Have you been to a wedding recently? As is the custom nowadays, a DJ playing music way too loud on over-sized amps will call the bride and groom to the floor for a first dance as newlyweds. The song will invariably be “At Last” (back in the day, it was “The Anniversary Waltz”, but who waltzes anymore?)
I did not just get married, but I am humming “At Last,” because the history book is in the mail, possibly delivered by the time you read this. Many thanks to Charlie and Dottie Griffin, Tas (Dorothy) Crawford McGraw, Sarah Belcia Yates, and Bob Blake for gathering on a cold, windy, wet Friday afternoon just past to get the books ready for the mail. The post office has them now, though I am scratching my head over that. The envelopes have a tracking number, and last night I tracked a few and it said they have gone to Dallas, even the local ones.
The Hertzberg clock is located downtown at Houston and St Marys Streets across from the Gunter hotel. Here is perhaps more than you care to know about the 137-year old clock.
It seems odd that a 17-foot-tall landmark, standing on such a busy intersection of downtown, could be so camouflaged.
Most downtowners pass the 137-year-old Hertzberg clock at Houston and St. Mary’s streets without noticing it.
A few years ago, the San Antonio Conservation Society Foundation, the clock’s owner, received when it broke down
“We went down opened the door and said, “Geez, we have a complete restoration here.” said Ed Gaida, a now-retired repairman of clocks, organs and other complex mechanical devices, who led a team that restored the Hertzberg in summer 2008.
Built in 1878 by E. Howard & Co. of Boston, the clock was installed outside the Eli Hertzberg Jewelry Co on Commerce Street. In 1910, when Commerce Street was widened, the store — along with the clock — moved to the Gunter Office building on the corner of Houston and St Mary’s streets.
In 1979 the New York-based Friends of Cast Iron Architecture wrote that the “Hertzberg clock may be the last of these clocks operated by a system of weights. We know of no other that is hand wound, all others being electrified.”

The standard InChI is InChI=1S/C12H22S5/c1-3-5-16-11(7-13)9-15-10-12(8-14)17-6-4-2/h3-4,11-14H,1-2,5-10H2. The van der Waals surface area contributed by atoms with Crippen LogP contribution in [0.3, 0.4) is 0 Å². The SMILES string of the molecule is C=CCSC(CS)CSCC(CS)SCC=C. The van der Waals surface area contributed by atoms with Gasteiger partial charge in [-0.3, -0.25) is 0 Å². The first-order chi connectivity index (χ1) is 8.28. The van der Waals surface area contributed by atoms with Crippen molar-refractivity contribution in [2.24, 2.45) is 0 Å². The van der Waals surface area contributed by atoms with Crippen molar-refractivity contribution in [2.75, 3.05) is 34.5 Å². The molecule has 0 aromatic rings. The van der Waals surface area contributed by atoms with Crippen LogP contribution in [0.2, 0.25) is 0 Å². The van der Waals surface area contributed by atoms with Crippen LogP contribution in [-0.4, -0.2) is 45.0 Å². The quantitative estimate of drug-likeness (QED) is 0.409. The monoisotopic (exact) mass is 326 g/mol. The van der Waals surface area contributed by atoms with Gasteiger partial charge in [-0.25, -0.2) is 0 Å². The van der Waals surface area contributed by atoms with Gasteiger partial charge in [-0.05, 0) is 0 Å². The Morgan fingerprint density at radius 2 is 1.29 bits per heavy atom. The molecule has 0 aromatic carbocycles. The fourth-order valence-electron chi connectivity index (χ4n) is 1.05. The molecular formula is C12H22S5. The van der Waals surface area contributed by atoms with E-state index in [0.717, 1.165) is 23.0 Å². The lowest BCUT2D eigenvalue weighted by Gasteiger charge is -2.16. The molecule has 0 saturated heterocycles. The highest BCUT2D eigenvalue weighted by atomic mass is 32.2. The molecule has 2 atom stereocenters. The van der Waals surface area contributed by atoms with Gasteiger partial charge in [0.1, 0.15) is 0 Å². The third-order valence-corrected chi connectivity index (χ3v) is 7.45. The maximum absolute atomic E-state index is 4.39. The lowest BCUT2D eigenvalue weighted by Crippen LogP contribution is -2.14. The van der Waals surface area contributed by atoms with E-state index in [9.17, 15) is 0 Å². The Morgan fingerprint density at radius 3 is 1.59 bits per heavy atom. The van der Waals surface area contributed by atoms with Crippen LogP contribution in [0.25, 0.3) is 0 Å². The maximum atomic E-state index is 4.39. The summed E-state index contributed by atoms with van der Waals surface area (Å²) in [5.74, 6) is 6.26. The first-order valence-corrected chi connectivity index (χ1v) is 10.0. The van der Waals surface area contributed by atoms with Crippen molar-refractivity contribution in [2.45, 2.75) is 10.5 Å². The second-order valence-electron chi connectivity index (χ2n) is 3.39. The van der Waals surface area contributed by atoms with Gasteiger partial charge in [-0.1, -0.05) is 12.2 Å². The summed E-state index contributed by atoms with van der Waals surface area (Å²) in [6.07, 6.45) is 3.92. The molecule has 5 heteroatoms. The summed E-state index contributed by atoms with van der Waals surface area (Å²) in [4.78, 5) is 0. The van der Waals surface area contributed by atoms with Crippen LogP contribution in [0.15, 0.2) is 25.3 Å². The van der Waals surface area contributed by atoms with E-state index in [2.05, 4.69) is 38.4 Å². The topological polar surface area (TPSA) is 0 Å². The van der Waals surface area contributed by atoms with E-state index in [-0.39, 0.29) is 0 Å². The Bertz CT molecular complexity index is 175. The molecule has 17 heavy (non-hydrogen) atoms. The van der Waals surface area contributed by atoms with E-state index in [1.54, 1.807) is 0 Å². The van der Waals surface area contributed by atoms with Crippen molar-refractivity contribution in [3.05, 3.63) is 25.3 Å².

Two of Hertzberg’s descendents donated the clock to the Conservation Society in 1979. In October 1982, the clock was dismantled and removed by crane to make way for the Republic Bank Plaza, currently known as the IBC Centre. It was rededicated in December 1985, restored by London Watch and Clock Co. and Kurt Voss Metals Inc. of San Antonio. But just a few years later, it was removed again for Tri-Party upgrades that widened the sidewalks of Houston Street.
It was reassembled for the last time in 1990. A mechanical device, the Hertzberg clock runs purely on kinetic energy like the rocking pendulum and dangling weight system of a grandfather clock.
“It’s precisely the same mechanism, only it’s heavy duty,” Gaida said. “The wheels are bigger. The gears are stronger. The weights are heavier. Because, remember, it has to drive those hands and those hands are exposed to the elements. In a strong wind, it has to be powerful enough to drive those hands.
”The clock is supposed to be wound once a week, but Laven, a metal fabricator, winds it twice a week — Monday morning and Thursday afternoon— because it’s more accurate that way. Some of the key parts have been replaced or repaired in recent years, Gaida said. “Just off the top of my head, I would say it’s good for another 50 years, at least,” Gaida said.“There’s really not much that can wear out. They were built like battleships— all cast iron and brass.”
Here is the clock with the Gunter Hotel across the street.
Enough history for now. I am having some formatting problems with the inserted portion on the clock. More in a day or so.